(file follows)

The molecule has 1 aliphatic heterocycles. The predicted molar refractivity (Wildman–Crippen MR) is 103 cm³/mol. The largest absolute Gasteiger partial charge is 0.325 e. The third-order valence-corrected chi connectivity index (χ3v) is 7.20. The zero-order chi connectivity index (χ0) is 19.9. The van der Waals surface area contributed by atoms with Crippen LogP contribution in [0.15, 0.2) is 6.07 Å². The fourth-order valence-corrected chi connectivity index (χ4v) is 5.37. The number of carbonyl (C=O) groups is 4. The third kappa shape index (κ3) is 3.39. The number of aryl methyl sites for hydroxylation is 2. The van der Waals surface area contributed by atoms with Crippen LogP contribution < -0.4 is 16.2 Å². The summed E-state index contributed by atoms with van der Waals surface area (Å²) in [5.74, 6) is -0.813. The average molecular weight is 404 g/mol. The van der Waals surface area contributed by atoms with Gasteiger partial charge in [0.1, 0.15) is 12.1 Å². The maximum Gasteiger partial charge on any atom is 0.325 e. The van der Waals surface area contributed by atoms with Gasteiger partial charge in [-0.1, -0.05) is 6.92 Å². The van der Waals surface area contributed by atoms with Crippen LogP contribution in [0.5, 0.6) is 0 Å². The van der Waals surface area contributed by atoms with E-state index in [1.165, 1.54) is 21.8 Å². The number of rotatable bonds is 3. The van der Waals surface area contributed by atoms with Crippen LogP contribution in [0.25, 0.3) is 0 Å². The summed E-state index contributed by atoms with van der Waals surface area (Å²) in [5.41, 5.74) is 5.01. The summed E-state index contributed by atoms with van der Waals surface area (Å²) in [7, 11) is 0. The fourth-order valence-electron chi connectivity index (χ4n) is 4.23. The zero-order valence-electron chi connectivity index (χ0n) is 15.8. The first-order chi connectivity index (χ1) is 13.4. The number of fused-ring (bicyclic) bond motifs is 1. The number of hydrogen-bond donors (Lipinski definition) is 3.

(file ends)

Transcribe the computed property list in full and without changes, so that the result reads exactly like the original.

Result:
The molecule has 1 aliphatic heterocycles. The predicted molar refractivity (Wildman–Crippen MR) is 103 cm³/mol. The largest absolute Gasteiger partial charge is 0.325 e. The third-order valence-corrected chi connectivity index (χ3v) is 7.20. The zero-order chi connectivity index (χ0) is 19.9. The van der Waals surface area contributed by atoms with Crippen LogP contribution in [0.15, 0.2) is 6.07 Å². The fourth-order valence-corrected chi connectivity index (χ4v) is 5.37. The number of carbonyl (C=O) groups is 4. The third kappa shape index (κ3) is 3.39. The number of aryl methyl sites for hydroxylation is 2. The van der Waals surface area contributed by atoms with Crippen LogP contribution < -0.4 is 16.2 Å². The summed E-state index contributed by atoms with van der Waals surface area (Å²) in [5.74, 6) is -0.813. The average molecular weight is 404 g/mol. The van der Waals surface area contributed by atoms with Gasteiger partial charge in [0.1, 0.15) is 12.1 Å². The maximum Gasteiger partial charge on any atom is 0.325 e. The van der Waals surface area contributed by atoms with Gasteiger partial charge in [-0.1, -0.05) is 6.92 Å². The van der Waals surface area contributed by atoms with Crippen LogP contribution in [0.5, 0.6) is 0 Å². The van der Waals surface area contributed by atoms with E-state index in [1.165, 1.54) is 21.8 Å². The number of rotatable bonds is 3. The van der Waals surface area contributed by atoms with Crippen LogP contribution in [0.25, 0.3) is 0 Å². The summed E-state index contributed by atoms with van der Waals surface area (Å²) in [5.41, 5.74) is 5.01. The summed E-state index contributed by atoms with van der Waals surface area (Å²) in [7, 11) is 0. The fourth-order valence-electron chi connectivity index (χ4n) is 4.23. The zero-order valence-electron chi connectivity index (χ0n) is 15.8. The first-order chi connectivity index (χ1) is 13.4. The number of fused-ring (bicyclic) bond motifs is 1. The number of hydrogen-bond donors (Lipinski definition) is 3.